Australian Taxation Office scam preys on those still awaiting refunds

An alert Naked Security reader reported yet another taxation scam this morning, this time against the Australian Taxation Office (ATO).

The personal income tax year in Australia ends on 30 June, and tax returns are generally due by the end of October. Refunds – at least for those with regular tax affairs and who have money owing – will typically have been processed and paid out by now.

That doesn’t stop the scammers, of course. They operate either in blissful ignorance of their victims’ tax years, or add a few weasel-words about “delays”, as a sort of general-purpose excuse for what might otherwise seem like an untimely message.

To access your tax refund, please follow the steps below:

- download the Tax Refund Form attached to this email
- open it in a browser
- follow the instructions on your screen

A refund can be delayed for a variety of reasons. For example submitting invalid records or applying after the deadline.

This scam, like many others of this sort, tries to avoid inviting you to click on a link and enter your details. This is something Australian financial institutions regularly and repeatedly advise that they will not ask you to do.

Instead, you’re invited to save an HTML attachment on your hard disk (i.e. to make a local copy of a web page) and to open it in your browser.

This produces a form which is submitted, if you complete it and click Continue, to a hacked server in the USA.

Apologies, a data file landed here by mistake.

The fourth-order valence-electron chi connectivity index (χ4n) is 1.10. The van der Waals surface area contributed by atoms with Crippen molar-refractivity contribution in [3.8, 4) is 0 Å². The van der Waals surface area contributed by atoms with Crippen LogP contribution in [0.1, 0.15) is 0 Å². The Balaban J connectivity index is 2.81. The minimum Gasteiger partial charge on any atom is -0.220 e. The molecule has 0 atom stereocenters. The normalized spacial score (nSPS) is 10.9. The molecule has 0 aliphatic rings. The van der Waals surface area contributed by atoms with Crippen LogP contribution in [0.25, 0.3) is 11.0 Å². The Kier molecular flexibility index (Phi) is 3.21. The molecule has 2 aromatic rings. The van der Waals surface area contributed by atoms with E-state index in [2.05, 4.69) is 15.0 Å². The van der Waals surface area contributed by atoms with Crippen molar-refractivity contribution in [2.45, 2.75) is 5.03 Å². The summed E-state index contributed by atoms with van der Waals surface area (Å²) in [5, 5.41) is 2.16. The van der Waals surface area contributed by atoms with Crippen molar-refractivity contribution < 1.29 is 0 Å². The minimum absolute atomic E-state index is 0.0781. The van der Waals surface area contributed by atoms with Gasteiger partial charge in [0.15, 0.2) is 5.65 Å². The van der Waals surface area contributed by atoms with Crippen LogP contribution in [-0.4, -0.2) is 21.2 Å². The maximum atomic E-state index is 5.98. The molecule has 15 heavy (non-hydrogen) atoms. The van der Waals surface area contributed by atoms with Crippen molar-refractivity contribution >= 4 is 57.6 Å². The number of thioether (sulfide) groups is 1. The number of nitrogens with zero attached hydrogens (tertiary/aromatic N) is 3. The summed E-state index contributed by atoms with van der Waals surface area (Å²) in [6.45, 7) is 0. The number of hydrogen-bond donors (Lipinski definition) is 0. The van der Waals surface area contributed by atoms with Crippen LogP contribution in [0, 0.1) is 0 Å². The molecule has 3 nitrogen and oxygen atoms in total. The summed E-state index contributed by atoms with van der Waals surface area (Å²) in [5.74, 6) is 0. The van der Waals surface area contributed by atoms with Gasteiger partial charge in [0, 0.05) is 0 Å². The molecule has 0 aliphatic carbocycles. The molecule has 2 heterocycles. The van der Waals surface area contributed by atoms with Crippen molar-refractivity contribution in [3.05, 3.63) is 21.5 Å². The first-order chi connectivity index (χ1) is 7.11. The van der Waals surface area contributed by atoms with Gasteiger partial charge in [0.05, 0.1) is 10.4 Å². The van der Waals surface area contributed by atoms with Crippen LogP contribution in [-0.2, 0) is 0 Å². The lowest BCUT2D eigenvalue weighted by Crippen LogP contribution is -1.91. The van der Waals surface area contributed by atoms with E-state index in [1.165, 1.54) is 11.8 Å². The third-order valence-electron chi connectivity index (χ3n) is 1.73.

You might think that a web page which presents a form from one location (in this case, your hard disk) but submits the results to a completely different site would raise a warning, at least at an Internet Explorer security setting of “High”. But it does not, presumably because this behaviour is considered unexceptional on legitimate sites.

In other words, you need to be on guard yourself. In this example:

  • Downloading and opening any sort of attachment from an unsolicited email is a Very Bad Idea.
  • Requesting a tax refund on the say-so of an unsolicited email is a Very Bad Idea.
  • Submitting your credit card details via an insecure (non-HTTPS) URL is a Very Bad Idea.
  • The ATO has an official domain name of, not

In other words, even if you’re expecting a tax refund any day now, you should know better than to react to emails of this sort.

Remember: don’t buy, don’t try, don’t reply. If you simply don’t play the game, the scammers lose.